as opposed to the effective
(root mean squared
) or the peak
Instantaneous Sound Intensity
Instantaneous Kinetic Sound Energy Density
Instantaneous Particle Acceleration Definition IEC 801-21-32, the time derivative of instantaneous particle velocity.
Instantaneous Particle Displacement Definition IEC 801-21-25, in an elastic medium, vector whose extremity is the position of the particle at a given instant, and whose origin is at the equilibrium position of the particle.
Instantaneous Particle Velocity Definition IEC 801-21-28, derivative with respect to time, of the instantaneous particle displacement.
peak particle velocity
Instantaneous Potential Sound Energy Density
Instantaneous Sound Energy Density
Instantaneous Sound Pressure
Instantaneous Speech Power
Institute of Acoustics
an exact (whole) number, no fractions or decimals points. For example 1, 2, 5, -5, 0 but not 1.25, 3/4. 0.75
Integrated Circuit Piezoelectric and Integrated Electronic Piezoelectric under IEPE.
Integrating (of an instrument),
indicating the mean value
or total sum of a measured quantity.
Integrating Sound Level Meter
more correctly known as the Integrating-averaging Sound Level Meter
and commonly known as the Leq Meter
Integration in mathematics an integral assigns numbers to functions in a way that can describe displacement, area, volume and other concepts that arise by combining data.
Integration in vibration, will convert an acceleration signal into a velocity signal, or a velocity signal into a displacement signal. For this reason, an accelerometer is the transducer of choice because velocity and displacement can be so easily derived from its output.
A vibration integrator is basically a low-pass filter with 6 dB or 12 dB per octave attenuation. Analogue integrators are only accurate over a discrete frequency range.
an electrical frequency filter used to convert a vibratory acceleration signal to one whose amplitude is proportional to velocity or displacement.
sound wave interference
International Electrotechnical Commission
International System of Units
International Standards Organisation
International System of Quantities : ISQ Definition IEC 112-02-01, system of quantities based on the seven base quantities: length, mass, time, electric current, thermodynamic temperature, amount of substance, and luminous intensity.
● Note 1 : the International System of Quantities is published in the International Standard ISO/IEC 80000, Quantities and units.
● Note 2 : the International System of Units (SI) is based on the ISQ.
Inverse Distance Law (1/r) sound pressure (amplitude) falls inversely proportional to the distance 1/r from the sound source, where r is the distance from the noise source.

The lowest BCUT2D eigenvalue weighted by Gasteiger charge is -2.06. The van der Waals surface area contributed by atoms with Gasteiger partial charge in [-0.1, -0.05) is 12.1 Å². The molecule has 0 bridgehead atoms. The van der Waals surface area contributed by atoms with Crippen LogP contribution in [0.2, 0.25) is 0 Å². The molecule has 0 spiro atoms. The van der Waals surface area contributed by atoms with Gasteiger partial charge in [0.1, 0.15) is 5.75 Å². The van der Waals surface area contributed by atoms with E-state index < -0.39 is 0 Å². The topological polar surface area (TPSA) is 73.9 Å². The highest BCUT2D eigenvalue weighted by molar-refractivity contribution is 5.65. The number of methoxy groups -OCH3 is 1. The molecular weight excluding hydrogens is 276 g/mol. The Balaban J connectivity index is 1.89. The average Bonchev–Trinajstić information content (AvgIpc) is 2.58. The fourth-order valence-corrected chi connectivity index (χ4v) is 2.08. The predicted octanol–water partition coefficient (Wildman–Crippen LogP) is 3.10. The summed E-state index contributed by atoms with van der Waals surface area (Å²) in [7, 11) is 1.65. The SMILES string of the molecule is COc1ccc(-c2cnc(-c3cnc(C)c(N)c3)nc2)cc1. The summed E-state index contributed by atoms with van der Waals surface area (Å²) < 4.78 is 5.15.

For example at 16 metres from a point sound source the sound pressure level will be reduced by 20 log (16) = 24 dB, relative to the level at 1 metre, to check this example type 20 log (16) into Google.
Inverse Square Law (1/r²)
when sound radiates from a point source
in midair, the sound energy
is spread over a larger and larger spherical surface area as the distance from the source increases.
Since the surface area of a sphere is 4·π·r², then the surface area increases by a factor of 4 each time r (the distance from the source) is doubled
Therefore the sound intensity
(Watts/m²) decreases by a factor of 4
each time the distance from the source is doubled. In decibels this is 10·log (4) = 6 dB *.
Measuring sound pressure levels is more common in the practical world and the sound pressure decreases by a factor of 2 every time the distances is doubled. In decibels this is 20·log (2) = 6 dB *. However we know that sound intensity ∝ p² so the 'general' 6 dB rule still applies. Strictly speaking this is not inverse square but inverse proportionality, also known as inverse distance law.
* to check the above examples type 10 log (4) and 20 log (2) into Google.
See also point source • line source • sound level calculations article
IOA : Institute of Acoustics
ISO : International Standards Organisation
creates Standards that provide requirements, specifications, guidelines or characteristics that can be used consistently to ensure that materials, products, processes and services are fit for their purpose.
is derived from Isotropy i.e. an object or substance which is uniform in all directions. In acoustics it is sometimes used to describe noise sources like loudspeakers arrange in a dodecahedron
format to give uniform sound output levels in all directions.
ISQ : International System of Quantities
ITD : initial time delay